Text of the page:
This is why it is important when attempting to de-escalate a situation that you don't act in an overly submissive manner, because if you are dealing with a bully they will identify your behavior not as an avoidance of violence, but as a confirmation of their position in the social pecking order - with you sitting a long way beneath them. Not responding in a submissive or posturing fashion, but taking the third route and behaving as the Alpha in control and who has little or no time for the conflict is one of the best ways to deal with the bully, whether it’s dealing with an aggressive manager at work, or an angry individual in a bar.
Egotistical Narcissists - Third Parties Who May Get Involved
The Narcissist’s greatest fear is of being ordinary and unspectacular, and in order to deny this they are ultra-competitive in areas where they know the decks are stacked in their favor and they have a good chance of winning. They will never engage in a fair fight, but make sure that all the conditions are there for them to win. These are often the third parties who come to help their "friend" who is involved in a dispute or argument. We've all seen these individuals at work, taking on the role of the concerned and indignant friend who intervenes, or adds their involvement to the situation - their goal is not to help resolve anything, but to demonstrate to themselves and others how spectacular and important they are. They don't even care if they are making the situation worse for their friend, this is a stage upon which they can perform and applaud themselves. Don't be fooled that every person who comes to the assistance of someone you are involved in a verbal conflict with is there to back up their friend - most are working their own agenda.
These “important individuals” can't be ignored, and they will be more than happy to take center stage, and the person who you were initially dealing with may be happy to let them do so. These individuals will be taking the stage to prove to themselves and those around them that they are able to take control, be recognized as authority figures, and force an agenda. Their concern will not be to resolve the situation, itself. Whilst acknowledging their input e.g. "You're a good friend who obviously looks out for others..." you should try to focus back on to the person your behaviors and actions have caused distress to, "...but like you I'm concerned about making things right with your friend, and finding out what I can do to sort things out with them."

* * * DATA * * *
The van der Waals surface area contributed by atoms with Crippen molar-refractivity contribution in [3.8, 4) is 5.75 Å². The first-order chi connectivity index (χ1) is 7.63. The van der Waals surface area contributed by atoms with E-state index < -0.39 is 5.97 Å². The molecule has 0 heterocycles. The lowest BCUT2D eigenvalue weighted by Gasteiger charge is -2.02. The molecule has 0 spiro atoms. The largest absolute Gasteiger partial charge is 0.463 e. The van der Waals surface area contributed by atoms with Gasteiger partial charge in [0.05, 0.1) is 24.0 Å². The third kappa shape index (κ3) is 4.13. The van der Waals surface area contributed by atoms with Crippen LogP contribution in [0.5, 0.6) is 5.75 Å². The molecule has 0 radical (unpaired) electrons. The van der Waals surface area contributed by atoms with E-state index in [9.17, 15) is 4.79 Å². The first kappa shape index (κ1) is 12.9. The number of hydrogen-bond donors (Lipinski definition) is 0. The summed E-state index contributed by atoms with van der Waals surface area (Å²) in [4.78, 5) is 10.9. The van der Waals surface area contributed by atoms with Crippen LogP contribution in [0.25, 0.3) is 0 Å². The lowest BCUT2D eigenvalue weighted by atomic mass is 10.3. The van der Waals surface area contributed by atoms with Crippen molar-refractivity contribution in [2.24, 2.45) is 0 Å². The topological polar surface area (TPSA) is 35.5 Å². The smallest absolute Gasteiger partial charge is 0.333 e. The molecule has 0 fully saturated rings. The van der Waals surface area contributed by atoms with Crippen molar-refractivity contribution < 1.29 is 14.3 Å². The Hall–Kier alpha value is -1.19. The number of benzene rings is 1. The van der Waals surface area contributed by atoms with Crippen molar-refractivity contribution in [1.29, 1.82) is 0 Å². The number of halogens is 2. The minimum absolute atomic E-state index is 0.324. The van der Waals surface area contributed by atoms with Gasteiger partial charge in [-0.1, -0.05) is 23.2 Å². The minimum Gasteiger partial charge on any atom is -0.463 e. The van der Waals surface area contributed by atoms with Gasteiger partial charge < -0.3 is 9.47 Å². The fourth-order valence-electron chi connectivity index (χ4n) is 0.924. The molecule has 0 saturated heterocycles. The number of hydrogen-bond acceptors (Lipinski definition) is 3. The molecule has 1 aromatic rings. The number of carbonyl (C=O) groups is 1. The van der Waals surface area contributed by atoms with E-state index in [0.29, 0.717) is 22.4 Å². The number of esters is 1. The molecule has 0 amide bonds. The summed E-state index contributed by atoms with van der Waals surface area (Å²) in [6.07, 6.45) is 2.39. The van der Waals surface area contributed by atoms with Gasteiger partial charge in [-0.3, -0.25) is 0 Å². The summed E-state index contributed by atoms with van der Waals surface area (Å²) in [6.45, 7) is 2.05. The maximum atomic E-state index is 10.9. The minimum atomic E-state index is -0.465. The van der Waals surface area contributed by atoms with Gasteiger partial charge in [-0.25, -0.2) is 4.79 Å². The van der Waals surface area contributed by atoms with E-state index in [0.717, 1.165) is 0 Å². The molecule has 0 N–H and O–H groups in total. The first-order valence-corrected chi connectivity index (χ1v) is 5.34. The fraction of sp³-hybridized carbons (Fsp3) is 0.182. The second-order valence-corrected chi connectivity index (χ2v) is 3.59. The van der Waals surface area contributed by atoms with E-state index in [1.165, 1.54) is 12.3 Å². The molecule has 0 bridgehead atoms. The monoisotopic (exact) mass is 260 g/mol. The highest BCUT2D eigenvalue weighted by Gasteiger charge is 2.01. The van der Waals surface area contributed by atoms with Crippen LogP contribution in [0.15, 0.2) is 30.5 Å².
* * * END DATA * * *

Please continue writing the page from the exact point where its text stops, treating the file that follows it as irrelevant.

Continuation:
Anytime you have to de-escalate a member of a group, who has members who are happy to verbally engage rather than observe, you must be prepared to concede and give far more than you may have intended or wanted to, if you want to de-escalate the situation e.g. rather than simply replacing the drink you spilt, you may have to offer to buy the group a drink for spoiling their "collective evening" etc.
The Steps of De-escalation
The first thing to do when dealing with any aggressive individual is to ask yourself the question, "Did this situation occur spontaneously, or was it pre-meditated?" If you believe the situation was pre-meditated and planned then it is unlikely that you will be able to de-escalate the situation, as your aggressor already has a defined outcome in mind.
If you believe the situation did occur spontaneously, you will need to assess whether the person you are dealing with is able to verbally reason, or whether they are so emotional that they are working entirely with their Reptilian Brain. Getting them to respond to the question, "What can I do to sort this out?" will show them that you respect their right to be angry, whilst at the same time get them to start working with their Rational Brain.
If they are simply repeating their injustice or complaint in a loop, offer up a potential solution to see if they pick up on this. If they don’t, ask them what they want of you.
Throughout this entire process you should adopt an interview stance and control range, whilst being ready to strike preemptively, or block, strike, and disengage.